Frequently Asked Questions

Here you will find some of the most common questions that we come across. If you have a question that is not listed here, feel free to contact us

  • What kind of service do you provide?
  • With seven plus years of experience in Immigration, we have mastered the processes involving in local, national, and international recruitment. Global Hire has an ICCRC (Immigration Consultants of Canada Regulatory Council) member on staff….
    • The Labour Market Impact Assessment
    • Work Permit
    • Extension on the Work Permit
    • Permanent Residence Status in Canada
    • Relocation Assistance (S.I.N., Banking, temporary accommodation, Health Care and ESL schooling, etc.)
  • How long does the process take?
  • The length of the process depends on the position the company is recruiting for and the country they wish to recruit from. The shortest time frame to have a foreign worker in Canada is approximately one month. The waiting times to acquire a foreign worker from beginning to end range from approximately 3-7 months.
  • What countries do you recruit from?
  • Global Hire can recruit from any country around the world, but specialize in select countries due to the availability of high and low skilled workers and the success rate of the immigration process per country. Currently we specialize in recruiting from the Philippines and Mexico, with recruiters working out of India, Sri Lanka, Brazil, Chile, Dubai, and Eastern Europe.
  • What positions do you recruit for?
  • Our primary focus is to assist your organization by matching you with the right employees based on your specific needs. We provide placement services primarily in the Construction, Trucking, Welding, Manufacturing and Service Industries on a contractual or a permanent basis. We do this while building partnerships based on mutual respect, trust and professionalism.
  • What is the difference between low-skill and high-skill worker?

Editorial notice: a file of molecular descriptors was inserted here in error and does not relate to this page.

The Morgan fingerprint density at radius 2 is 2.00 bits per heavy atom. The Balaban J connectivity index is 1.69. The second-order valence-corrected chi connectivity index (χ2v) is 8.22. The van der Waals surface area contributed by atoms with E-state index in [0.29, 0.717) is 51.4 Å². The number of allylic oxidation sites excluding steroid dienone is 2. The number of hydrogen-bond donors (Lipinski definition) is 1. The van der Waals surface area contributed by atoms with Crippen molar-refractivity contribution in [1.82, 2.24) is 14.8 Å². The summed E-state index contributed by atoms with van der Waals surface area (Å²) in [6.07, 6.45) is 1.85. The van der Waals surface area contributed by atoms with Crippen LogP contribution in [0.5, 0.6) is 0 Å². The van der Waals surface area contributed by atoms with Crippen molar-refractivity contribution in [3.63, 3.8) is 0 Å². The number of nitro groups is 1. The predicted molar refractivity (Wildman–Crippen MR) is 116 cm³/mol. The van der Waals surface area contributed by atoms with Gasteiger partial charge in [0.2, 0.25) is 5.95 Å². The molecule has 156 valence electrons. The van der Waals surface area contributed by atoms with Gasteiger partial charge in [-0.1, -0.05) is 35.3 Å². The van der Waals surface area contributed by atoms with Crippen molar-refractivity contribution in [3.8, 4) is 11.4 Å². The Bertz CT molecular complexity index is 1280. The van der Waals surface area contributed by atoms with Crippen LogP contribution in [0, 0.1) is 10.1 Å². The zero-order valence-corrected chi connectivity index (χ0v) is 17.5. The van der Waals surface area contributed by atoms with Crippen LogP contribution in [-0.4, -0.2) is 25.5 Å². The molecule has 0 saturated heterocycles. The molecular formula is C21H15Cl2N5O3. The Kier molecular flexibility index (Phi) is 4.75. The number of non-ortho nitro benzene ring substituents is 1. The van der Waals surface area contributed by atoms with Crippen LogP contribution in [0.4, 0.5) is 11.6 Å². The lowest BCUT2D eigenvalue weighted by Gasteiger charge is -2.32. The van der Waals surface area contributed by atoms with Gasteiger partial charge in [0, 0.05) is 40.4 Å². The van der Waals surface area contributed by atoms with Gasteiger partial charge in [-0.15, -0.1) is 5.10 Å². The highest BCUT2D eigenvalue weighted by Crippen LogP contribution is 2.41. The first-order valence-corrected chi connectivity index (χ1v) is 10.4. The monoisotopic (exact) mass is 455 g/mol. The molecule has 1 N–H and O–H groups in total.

• The difference between low and high skilled workers is defined by the National Occupational Classification or NOC for short. The National Occupational Classification (NOC) is the nationally accepted reference on occupations in Canada. Each occupation has a designated NOC code based on the skill requirements required to perform the job. High skilled workers are designated under skill levels 0, A, or B of the National Occupational Classification Matrix. Low skilled positions are designated as skill level C and D of the matrix. For further information please refer to the matrix here.
  • Can a foreign worker work for someone else?
  • Foreign workers who immigrate to Canada on a temporary work visa are not able to work for any other employer unless authorized to do so. To obtain authorization to work for another employer is a painstaking process. In most cases an employee will not try to switch employers as long as they are treated fairly and the terms of the employment contract are met.
  • What are my obligations to my foreign worker?
  • As an employer you are obligated to treat foreign workers the same as you would treat Canadian workers. A contract between the foreign worker and potential employer is signed before the foreign worker is granted their work permit. This contract outlines the obligations made between the employer and the employee. So if the foreign worker does not meet the criteria set forth by the employer for their employees, the employer is under no obligation to keep them and can terminate their contract.
  • Do we still have to deduct CPP and other taxes form foreign workers?
  • Yes. Employers are responsible to deduct the same taxes as they would from their Canadian employees.
  • How much do I have to pay for wages?
  • Wage rate depends on the type of position your company is recruiting for. The wage requirements are set by the Foreign Worker Program and are locally standardized for various places in Alberta.
  • Where will the workers live?
  • We can assist your company in finding accommodation for your foreign employees for a small fee, or you can choose to assist the workers in securing their accommodations. For low skilled workers the employer must ensure that the employee’s accommodations are no greater than 33% of the employee’s gross wage. Temporary foreign workers usually choose to share accommodations to lower the cost of living in Alberta.
  • How long can the worker stay here?
  • Length of stay in Alberta depends on a number of different criteria. Initially most workers come to Alberta under a 2 year contract (they could come for less than 2 years if required by the employer). A low-skill worker can only stay for a maximum of 2 years and must return home for a period of 4 months before they can reapply for a new work permit. A skilled worker can renew their work permit for a period of another 2 years from within Canada if the employer chooses to renew their contract.
  • How much do your services cost?
  • Our company has several packages available to suit your needs.